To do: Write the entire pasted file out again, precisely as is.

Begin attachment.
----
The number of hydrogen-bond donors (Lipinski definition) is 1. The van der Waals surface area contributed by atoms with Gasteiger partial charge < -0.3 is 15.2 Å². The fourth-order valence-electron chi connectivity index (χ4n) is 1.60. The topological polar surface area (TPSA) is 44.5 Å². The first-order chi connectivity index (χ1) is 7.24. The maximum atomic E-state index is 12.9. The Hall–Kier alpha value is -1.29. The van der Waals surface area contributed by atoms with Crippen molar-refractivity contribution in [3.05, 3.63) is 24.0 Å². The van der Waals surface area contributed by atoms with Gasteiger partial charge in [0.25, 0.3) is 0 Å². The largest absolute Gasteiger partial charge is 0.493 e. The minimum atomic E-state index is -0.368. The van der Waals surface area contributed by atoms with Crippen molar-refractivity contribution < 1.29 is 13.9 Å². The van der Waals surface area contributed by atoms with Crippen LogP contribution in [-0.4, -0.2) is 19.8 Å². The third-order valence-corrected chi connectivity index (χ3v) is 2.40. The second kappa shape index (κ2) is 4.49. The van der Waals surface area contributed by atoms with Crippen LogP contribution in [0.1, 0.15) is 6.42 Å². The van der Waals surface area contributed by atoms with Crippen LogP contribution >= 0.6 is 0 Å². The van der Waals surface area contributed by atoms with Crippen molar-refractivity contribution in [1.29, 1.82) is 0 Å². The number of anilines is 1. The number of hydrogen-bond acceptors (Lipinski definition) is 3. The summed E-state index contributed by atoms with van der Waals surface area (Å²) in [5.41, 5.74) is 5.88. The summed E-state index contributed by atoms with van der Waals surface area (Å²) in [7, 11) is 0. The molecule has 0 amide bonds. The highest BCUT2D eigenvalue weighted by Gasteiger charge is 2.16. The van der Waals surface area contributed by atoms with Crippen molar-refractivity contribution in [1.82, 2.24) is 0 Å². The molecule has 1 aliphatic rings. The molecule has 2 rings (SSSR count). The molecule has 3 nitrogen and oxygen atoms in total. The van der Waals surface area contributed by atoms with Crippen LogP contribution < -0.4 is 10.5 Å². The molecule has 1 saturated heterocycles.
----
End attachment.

The number of hydrogen-bond donors (Lipinski definition) is 1. The van der Waals surface area contributed by atoms with Gasteiger partial charge < -0.3 is 15.2 Å². The fourth-order valence-electron chi connectivity index (χ4n) is 1.60. The topological polar surface area (TPSA) is 44.5 Å². The first-order chi connectivity index (χ1) is 7.24. The maximum atomic E-state index is 12.9. The Hall–Kier alpha value is -1.29. The van der Waals surface area contributed by atoms with Crippen molar-refractivity contribution in [3.05, 3.63) is 24.0 Å². The van der Waals surface area contributed by atoms with Gasteiger partial charge in [0.25, 0.3) is 0 Å². The largest absolute Gasteiger partial charge is 0.493 e. The minimum atomic E-state index is -0.368. The van der Waals surface area contributed by atoms with Crippen molar-refractivity contribution < 1.29 is 13.9 Å². The van der Waals surface area contributed by atoms with Crippen LogP contribution in [-0.4, -0.2) is 19.8 Å². The third-order valence-corrected chi connectivity index (χ3v) is 2.40. The second kappa shape index (κ2) is 4.49. The van der Waals surface area contributed by atoms with Crippen LogP contribution in [0.1, 0.15) is 6.42 Å². The van der Waals surface area contributed by atoms with Crippen LogP contribution >= 0.6 is 0 Å². The van der Waals surface area contributed by atoms with Crippen molar-refractivity contribution in [1.29, 1.82) is 0 Å². The number of anilines is 1. The number of hydrogen-bond acceptors (Lipinski definition) is 3. The summed E-state index contributed by atoms with van der Waals surface area (Å²) in [5.41, 5.74) is 5.88. The summed E-state index contributed by atoms with van der Waals surface area (Å²) in [7, 11) is 0. The molecule has 0 amide bonds. The highest BCUT2D eigenvalue weighted by Gasteiger charge is 2.16. The van der Waals surface area contributed by atoms with Crippen molar-refractivity contribution in [1.82, 2.24) is 0 Å². The molecule has 1 aliphatic rings. The molecule has 2 rings (SSSR count). The molecule has 3 nitrogen and oxygen atoms in total. The van der Waals surface area contributed by atoms with Crippen LogP contribution < -0.4 is 10.5 Å². The molecule has 1 saturated heterocycles.